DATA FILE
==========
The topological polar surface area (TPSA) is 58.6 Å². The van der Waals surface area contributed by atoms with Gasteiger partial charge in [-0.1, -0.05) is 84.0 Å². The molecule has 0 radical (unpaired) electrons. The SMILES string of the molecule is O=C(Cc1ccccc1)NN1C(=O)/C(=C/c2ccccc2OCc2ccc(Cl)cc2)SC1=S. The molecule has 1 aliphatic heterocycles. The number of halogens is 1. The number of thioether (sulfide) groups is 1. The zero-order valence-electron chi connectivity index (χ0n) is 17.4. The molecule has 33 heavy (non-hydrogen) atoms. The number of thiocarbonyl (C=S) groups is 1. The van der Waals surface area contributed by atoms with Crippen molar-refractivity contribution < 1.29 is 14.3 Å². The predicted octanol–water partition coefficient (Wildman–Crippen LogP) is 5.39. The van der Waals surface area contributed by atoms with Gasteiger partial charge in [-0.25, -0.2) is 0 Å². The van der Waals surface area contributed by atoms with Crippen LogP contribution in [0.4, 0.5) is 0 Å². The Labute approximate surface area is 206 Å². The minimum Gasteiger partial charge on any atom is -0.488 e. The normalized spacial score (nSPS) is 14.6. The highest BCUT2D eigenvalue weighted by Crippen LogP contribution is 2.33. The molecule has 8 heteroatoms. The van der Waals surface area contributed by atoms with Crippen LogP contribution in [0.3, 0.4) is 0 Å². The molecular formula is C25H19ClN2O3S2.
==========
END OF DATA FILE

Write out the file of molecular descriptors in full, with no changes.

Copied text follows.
The topological polar surface area (TPSA) is 58.6 Å². The van der Waals surface area contributed by atoms with Gasteiger partial charge in [-0.1, -0.05) is 84.0 Å². The molecule has 0 radical (unpaired) electrons. The SMILES string of the molecule is O=C(Cc1ccccc1)NN1C(=O)/C(=C/c2ccccc2OCc2ccc(Cl)cc2)SC1=S. The molecule has 1 aliphatic heterocycles. The number of halogens is 1. The number of thioether (sulfide) groups is 1. The zero-order valence-electron chi connectivity index (χ0n) is 17.4. The molecule has 33 heavy (non-hydrogen) atoms. The number of thiocarbonyl (C=S) groups is 1. The van der Waals surface area contributed by atoms with Crippen molar-refractivity contribution < 1.29 is 14.3 Å². The predicted octanol–water partition coefficient (Wildman–Crippen LogP) is 5.39. The van der Waals surface area contributed by atoms with Gasteiger partial charge in [-0.25, -0.2) is 0 Å². The van der Waals surface area contributed by atoms with Crippen LogP contribution in [0.4, 0.5) is 0 Å². The Labute approximate surface area is 206 Å². The minimum Gasteiger partial charge on any atom is -0.488 e. The normalized spacial score (nSPS) is 14.6. The highest BCUT2D eigenvalue weighted by Crippen LogP contribution is 2.33. The molecule has 8 heteroatoms. The van der Waals surface area contributed by atoms with Crippen LogP contribution in [0.3, 0.4) is 0 Å². The molecular formula is C25H19ClN2O3S2.